The braised abalone served on a bed of Chinese greens with oyster sauce was eye-opening. Until that moment, I'd never eaten oyster sauce that hadn't come from a bottle. This oyster sauce had none of the almost overbearing saltiness I've come to expect; this was light and fragrant, a real compliment to the firm, meaty texture of the abalone.
Before we bade farewell to the duck, there was yet another encore. This time it was served alongside a plate of other Chinese meats, including juicy chicken and a honey-glazed barbecue pork that had subtle aromatic flavours and a hint of sweetness.
This was soon followed by a combination of wok-fried, julienned steak, wok-fried, thinly-sliced conch, and deep fried sea bass with a sweet and sour sauce. This was the only weak link in this meal. The steak was good, but not special. The conch was especially disappointing to one of our Chinese guests, who said that it was too tough and did not compare to a similar dish she ate in Shanghai last year. As for the sea bass, well, it was good -- it was fried perfectly, and the sweet and sour sauce was well balanced -- but it just wasn't in any way special, especially when served alongside steamed broccoli.
The one part of this course that stood out was a magnificent deep fried sticky rice, loaded with veggies and flavorful nuggets of aromatic Chinese sausage. It's hard to understate how superb this rice tasted, but we all greedily devoured it, and I know that I would have happily eaten more.
One of the reasons we were so eager to eat at Lai Wah Heen is that it is one of the few Chinese restaurants in Toronto that serves rare specialties like shark fin soup, abalone, and, last but not least, bird's nest soup. The nest in question is made from the hardened saliva of the cavern-dwelling swiftlet swallow -- hence the juvenile humour. Because of the rarity of the nests, the difficulty in retrieving them, and their popularity as a food item due to their reputed aphrodisiacal and longevity enhancing effects, this dessert soup is the most expensive food item I've ever eaten. Soup for six people came to nearly five hundred Canadian dollars.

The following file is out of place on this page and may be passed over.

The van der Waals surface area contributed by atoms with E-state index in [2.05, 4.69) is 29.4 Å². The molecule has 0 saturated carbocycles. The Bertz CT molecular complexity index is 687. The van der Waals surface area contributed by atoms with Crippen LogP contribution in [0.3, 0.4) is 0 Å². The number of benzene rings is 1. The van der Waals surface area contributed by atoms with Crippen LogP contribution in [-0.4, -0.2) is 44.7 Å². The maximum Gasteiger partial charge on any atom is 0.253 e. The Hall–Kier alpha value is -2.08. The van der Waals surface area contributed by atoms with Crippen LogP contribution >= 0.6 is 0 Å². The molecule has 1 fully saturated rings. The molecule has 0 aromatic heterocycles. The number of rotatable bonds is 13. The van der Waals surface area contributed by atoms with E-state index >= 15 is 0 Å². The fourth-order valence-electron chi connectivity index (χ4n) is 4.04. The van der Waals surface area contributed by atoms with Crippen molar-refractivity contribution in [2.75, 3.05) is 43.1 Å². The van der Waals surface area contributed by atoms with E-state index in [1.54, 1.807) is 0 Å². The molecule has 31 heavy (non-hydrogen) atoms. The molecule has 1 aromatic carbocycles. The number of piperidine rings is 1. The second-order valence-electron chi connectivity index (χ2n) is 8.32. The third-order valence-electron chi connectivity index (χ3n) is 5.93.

How was "Imperial swallow's nest soup?" Well, after being double-boiled in a light syrup, the nest takes on a gelatinous, slippery texture, and is then served in a powerfully sweet broth with a noticeable ginger taste. I didn't especially enjoy its texture, which I would describe as somewhat mushy. It was interesting and unique, sure, but that still leaves room for disappointment, doesn't it? After all the research I've done about bird's nest soup, I have yet to find someone who raves about this soup for its taste, which is first and foremost why I eat anything.
Research subsequent to our meal has pointed us towards some troubling facts about both the shark fin and swallow's nest trades. It appears that the demand for shark's fin has led to some truly horrific practices in the shark fin trade, as well as a rapid decline in the global shark population. Similar issues have begun to emerge in Thailand over the harvesting of swallows' nests. Had we been aware of the issues beforehand, I think we would have ordered differently.
Lai Wah Heen is a sublime dining experience. The food is skilfully crafted and the service rivals that found at the best formal French restaurants. I'm especially keen to return for dim sum, which the New York Times has described as "maybe the best in North America." Most of all, I'm grateful to have finally had the opportunity to sample a series of Chinese delicacies that had previously been unavailable to me. The chance to open one's palate to new flavours is the best part of living in Toronto, and Lai Wah Heen is a special part of that.